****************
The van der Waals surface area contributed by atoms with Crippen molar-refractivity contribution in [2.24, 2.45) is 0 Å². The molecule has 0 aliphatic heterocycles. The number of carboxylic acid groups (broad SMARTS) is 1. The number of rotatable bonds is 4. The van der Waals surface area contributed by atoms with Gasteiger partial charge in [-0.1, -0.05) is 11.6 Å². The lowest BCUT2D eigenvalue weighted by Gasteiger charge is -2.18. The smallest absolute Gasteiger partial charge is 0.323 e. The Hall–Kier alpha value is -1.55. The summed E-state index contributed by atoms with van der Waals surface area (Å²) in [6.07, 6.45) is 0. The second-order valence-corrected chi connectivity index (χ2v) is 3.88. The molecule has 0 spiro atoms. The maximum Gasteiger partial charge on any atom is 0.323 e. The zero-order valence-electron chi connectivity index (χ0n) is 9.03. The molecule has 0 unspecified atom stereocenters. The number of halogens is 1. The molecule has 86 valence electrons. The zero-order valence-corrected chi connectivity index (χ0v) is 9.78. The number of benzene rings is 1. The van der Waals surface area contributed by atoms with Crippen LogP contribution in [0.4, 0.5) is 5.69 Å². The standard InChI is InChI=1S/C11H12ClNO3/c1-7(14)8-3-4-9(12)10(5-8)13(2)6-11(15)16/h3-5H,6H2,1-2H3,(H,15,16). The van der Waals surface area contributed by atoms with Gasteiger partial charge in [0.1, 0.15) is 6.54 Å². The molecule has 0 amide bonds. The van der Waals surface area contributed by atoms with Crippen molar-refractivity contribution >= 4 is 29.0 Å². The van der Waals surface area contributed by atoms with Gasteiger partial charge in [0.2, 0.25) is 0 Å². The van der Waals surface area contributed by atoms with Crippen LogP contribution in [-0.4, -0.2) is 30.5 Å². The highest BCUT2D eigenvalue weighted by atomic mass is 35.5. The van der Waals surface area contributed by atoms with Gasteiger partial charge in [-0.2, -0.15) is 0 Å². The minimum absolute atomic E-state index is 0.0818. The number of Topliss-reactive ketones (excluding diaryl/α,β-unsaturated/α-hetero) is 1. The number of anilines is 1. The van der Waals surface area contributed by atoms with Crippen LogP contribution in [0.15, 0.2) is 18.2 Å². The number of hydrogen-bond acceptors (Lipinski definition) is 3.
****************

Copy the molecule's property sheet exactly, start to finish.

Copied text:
The van der Waals surface area contributed by atoms with Crippen molar-refractivity contribution in [2.24, 2.45) is 0 Å². The molecule has 0 aliphatic heterocycles. The number of carboxylic acid groups (broad SMARTS) is 1. The number of rotatable bonds is 4. The van der Waals surface area contributed by atoms with Gasteiger partial charge in [-0.1, -0.05) is 11.6 Å². The lowest BCUT2D eigenvalue weighted by Gasteiger charge is -2.18. The smallest absolute Gasteiger partial charge is 0.323 e. The Hall–Kier alpha value is -1.55. The summed E-state index contributed by atoms with van der Waals surface area (Å²) in [6.07, 6.45) is 0. The second-order valence-corrected chi connectivity index (χ2v) is 3.88. The molecule has 0 spiro atoms. The maximum Gasteiger partial charge on any atom is 0.323 e. The zero-order valence-electron chi connectivity index (χ0n) is 9.03. The molecule has 0 unspecified atom stereocenters. The number of halogens is 1. The molecule has 86 valence electrons. The zero-order valence-corrected chi connectivity index (χ0v) is 9.78. The number of benzene rings is 1. The van der Waals surface area contributed by atoms with Crippen LogP contribution in [0.4, 0.5) is 5.69 Å². The standard InChI is InChI=1S/C11H12ClNO3/c1-7(14)8-3-4-9(12)10(5-8)13(2)6-11(15)16/h3-5H,6H2,1-2H3,(H,15,16). The van der Waals surface area contributed by atoms with Gasteiger partial charge in [0.1, 0.15) is 6.54 Å². The molecule has 0 amide bonds. The van der Waals surface area contributed by atoms with Crippen molar-refractivity contribution >= 4 is 29.0 Å². The van der Waals surface area contributed by atoms with Gasteiger partial charge in [0.2, 0.25) is 0 Å². The van der Waals surface area contributed by atoms with Crippen LogP contribution in [-0.4, -0.2) is 30.5 Å². The highest BCUT2D eigenvalue weighted by atomic mass is 35.5. The van der Waals surface area contributed by atoms with Gasteiger partial charge in [-0.2, -0.15) is 0 Å². The minimum absolute atomic E-state index is 0.0818. The number of Topliss-reactive ketones (excluding diaryl/α,β-unsaturated/α-hetero) is 1. The number of anilines is 1. The van der Waals surface area contributed by atoms with Crippen LogP contribution in [0.15, 0.2) is 18.2 Å². The number of hydrogen-bond acceptors (Lipinski definition) is 3.